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Just what the title states.

Given identical, necessary and favourable conditions (Probably nutrients, humidity, and light but what I mean is all necessary requirements are fulfilled) - Is photosynthesis equally efficient in terms of the amount of sugar/carbohydrates generated by all plants/trees, or are some plants/trees more adept at it?

My background in biology/botany is high-school, so my list of necessary requirements may be lacking for which I crave your indulgence

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I think you would have to define the conditions. Even a single plant will vary in photosynthetic output over the course of a single day. Would maximal photosynthetic output be sufficient? –  kmm Jun 23 '12 at 15:29
    
It should also be clarified how exactly you define efficiency. Photosynthesis on a molecular level is likely highly efficient because the pigments exploit a quantum mechanical property called quantum coherence. On a macroscopic level, looking at the overall organism, there must certainly be a range of efficiency when measuring incident photons relative to carbon fixation. –  leonardo Jun 23 '12 at 16:47
    
Define efficiency: carbon fixed per unit of what [h2o, nitrogen, light, CO2]? Any way you look at it, the answer will be "no". –  David Jun 23 '12 at 17:39
    
@Kevin: Yes, assuming that maximal photosynthetic output refers to the quantity of food available after the process completes –  Everyone Jun 23 '12 at 17:57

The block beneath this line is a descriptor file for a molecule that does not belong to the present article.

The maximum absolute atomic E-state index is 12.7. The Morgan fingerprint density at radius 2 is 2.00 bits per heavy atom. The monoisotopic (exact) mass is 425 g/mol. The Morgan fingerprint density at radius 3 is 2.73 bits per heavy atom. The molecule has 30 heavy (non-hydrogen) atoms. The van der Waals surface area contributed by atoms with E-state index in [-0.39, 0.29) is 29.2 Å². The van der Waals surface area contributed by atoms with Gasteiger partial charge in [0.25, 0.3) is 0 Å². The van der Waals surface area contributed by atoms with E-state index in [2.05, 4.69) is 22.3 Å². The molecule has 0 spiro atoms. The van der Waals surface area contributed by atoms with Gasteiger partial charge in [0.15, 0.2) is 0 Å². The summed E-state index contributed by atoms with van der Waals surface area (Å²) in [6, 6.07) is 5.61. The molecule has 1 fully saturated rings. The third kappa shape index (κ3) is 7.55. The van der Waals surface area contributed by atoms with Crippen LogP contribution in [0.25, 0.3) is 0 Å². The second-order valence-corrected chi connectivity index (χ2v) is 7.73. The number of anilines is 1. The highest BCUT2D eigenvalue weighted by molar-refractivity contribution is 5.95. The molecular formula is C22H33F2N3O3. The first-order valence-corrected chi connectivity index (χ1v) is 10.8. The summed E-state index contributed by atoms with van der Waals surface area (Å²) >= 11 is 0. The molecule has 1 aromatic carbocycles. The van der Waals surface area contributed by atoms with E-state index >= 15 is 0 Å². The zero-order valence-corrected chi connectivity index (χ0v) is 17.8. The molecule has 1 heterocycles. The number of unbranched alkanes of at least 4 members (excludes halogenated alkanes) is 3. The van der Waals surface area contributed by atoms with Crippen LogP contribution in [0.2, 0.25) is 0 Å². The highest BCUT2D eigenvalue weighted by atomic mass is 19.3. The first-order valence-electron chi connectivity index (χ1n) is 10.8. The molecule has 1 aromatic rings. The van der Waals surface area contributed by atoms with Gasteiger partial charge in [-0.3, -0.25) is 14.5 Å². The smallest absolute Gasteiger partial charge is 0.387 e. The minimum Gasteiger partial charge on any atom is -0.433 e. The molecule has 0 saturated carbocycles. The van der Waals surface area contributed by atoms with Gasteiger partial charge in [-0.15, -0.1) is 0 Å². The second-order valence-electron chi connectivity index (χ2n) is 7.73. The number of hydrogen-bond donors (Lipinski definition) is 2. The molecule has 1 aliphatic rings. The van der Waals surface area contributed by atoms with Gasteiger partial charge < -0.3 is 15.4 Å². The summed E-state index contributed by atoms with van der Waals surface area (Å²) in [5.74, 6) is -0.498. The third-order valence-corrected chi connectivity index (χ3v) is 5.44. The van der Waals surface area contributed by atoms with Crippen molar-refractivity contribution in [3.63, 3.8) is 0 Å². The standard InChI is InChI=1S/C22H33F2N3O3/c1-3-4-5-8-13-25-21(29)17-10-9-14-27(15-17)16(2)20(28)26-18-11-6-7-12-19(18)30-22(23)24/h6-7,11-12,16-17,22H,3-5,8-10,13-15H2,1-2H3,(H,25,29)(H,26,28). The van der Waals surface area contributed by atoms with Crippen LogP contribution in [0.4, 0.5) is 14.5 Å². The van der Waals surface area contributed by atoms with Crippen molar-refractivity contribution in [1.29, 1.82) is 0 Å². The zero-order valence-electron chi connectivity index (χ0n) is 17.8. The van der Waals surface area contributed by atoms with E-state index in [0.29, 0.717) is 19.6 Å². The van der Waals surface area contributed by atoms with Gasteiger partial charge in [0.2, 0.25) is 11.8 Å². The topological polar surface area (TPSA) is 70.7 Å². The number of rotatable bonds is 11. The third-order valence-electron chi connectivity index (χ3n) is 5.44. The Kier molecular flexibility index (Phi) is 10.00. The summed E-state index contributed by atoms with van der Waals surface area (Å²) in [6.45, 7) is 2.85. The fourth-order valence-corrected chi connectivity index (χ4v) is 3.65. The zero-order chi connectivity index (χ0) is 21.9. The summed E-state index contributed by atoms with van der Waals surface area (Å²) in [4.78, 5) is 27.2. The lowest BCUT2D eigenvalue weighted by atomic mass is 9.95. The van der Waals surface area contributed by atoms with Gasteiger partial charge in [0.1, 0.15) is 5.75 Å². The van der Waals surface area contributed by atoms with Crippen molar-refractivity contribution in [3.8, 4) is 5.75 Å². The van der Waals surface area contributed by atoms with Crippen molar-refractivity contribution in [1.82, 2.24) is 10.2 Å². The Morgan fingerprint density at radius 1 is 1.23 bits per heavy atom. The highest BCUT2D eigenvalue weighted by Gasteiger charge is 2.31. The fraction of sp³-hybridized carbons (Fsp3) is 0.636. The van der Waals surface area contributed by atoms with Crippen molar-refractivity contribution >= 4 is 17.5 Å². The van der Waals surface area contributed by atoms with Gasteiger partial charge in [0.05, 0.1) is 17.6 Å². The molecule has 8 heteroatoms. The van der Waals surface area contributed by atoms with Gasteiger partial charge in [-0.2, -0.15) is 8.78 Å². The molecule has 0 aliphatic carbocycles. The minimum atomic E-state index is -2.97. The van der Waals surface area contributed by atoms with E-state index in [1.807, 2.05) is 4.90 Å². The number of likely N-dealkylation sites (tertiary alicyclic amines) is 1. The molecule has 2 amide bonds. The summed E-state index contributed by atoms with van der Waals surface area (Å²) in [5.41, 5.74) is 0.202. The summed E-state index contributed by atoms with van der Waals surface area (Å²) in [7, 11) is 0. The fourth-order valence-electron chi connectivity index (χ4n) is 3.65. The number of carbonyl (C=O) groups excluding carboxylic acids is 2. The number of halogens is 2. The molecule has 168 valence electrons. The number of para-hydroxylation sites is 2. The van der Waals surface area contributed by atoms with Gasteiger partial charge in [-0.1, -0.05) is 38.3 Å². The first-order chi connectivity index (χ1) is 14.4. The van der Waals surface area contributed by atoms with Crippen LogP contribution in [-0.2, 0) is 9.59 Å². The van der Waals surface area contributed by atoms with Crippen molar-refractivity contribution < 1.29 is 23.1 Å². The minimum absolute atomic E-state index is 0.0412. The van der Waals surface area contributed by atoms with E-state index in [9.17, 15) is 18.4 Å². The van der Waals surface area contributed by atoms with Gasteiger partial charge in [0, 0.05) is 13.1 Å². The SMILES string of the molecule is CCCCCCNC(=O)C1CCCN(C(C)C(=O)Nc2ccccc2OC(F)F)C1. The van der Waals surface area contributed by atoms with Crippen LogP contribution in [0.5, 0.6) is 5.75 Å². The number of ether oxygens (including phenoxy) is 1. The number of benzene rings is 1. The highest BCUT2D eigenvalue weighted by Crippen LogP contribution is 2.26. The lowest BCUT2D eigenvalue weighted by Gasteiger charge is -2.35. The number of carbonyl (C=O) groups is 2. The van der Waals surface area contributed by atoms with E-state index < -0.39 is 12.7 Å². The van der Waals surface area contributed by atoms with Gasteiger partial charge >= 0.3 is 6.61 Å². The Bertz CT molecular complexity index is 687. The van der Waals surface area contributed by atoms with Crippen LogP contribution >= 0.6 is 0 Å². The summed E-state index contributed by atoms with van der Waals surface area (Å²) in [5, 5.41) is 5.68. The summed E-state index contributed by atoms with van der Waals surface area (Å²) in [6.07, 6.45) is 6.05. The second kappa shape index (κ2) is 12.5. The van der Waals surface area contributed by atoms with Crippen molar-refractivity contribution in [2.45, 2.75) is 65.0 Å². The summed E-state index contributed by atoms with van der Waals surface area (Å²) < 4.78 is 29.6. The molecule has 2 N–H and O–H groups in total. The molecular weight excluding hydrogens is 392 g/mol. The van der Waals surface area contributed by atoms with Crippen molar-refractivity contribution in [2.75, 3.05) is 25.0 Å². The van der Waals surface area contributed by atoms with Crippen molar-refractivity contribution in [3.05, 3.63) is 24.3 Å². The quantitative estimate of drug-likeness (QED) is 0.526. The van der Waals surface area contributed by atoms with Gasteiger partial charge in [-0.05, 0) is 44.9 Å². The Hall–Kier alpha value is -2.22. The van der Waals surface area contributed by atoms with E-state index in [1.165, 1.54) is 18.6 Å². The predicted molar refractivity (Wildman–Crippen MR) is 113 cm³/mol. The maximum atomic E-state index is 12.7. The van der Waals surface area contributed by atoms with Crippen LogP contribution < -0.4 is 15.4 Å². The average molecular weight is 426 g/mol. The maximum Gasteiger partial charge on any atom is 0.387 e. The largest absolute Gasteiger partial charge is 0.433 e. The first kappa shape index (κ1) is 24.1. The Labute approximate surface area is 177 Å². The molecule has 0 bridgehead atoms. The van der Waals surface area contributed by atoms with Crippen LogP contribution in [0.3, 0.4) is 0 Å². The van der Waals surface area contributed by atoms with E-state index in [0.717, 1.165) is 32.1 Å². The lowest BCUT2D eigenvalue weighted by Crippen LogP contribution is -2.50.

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Zhu et al, 2008 provide a review titled "What is the maximum efficiency with which photosynthesis can convert solar energy into biomass?" in the Journal Current Opinion in Biotechnology. –  David Jun 27 '12 at 17:00
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up vote 7 down vote accepted

If you mean the efficiency at which plants convert light energy to chemical energy (in sugar or other reduced C compounds) then there is definitely variability between plants, both at the species and individual level. The photosynthetic efficiency WP page gives ranges of between 0.1 and 8% of total solar radiation converted to "biomass", but these values are not cited. In their review, (Zhu et al, 2008) state that the maximum maximum efficiency with which photosynthesis can convert solar energy into biomass is 3.5% and 4.3% for C3 and C4 plants (both observed for crops), respectively. Biomass is not a measure of energy, but perhaps they mean potential chemical energy in that biomass.

Its a pretty complicated question though. Photosynthesis is a complex process involving many interdependent chemical reactions and physical processes. All species (or even individuals) of plants have different morphology, physiology, and biochemistry that influences overall photosynthetic efficiency. In addition, they each inhabit different ecological niches and climate space. Therefore, all species or individuals would have a slightly unique maximum potential efficiency. Here are a couple other efficiency related concepts to consider: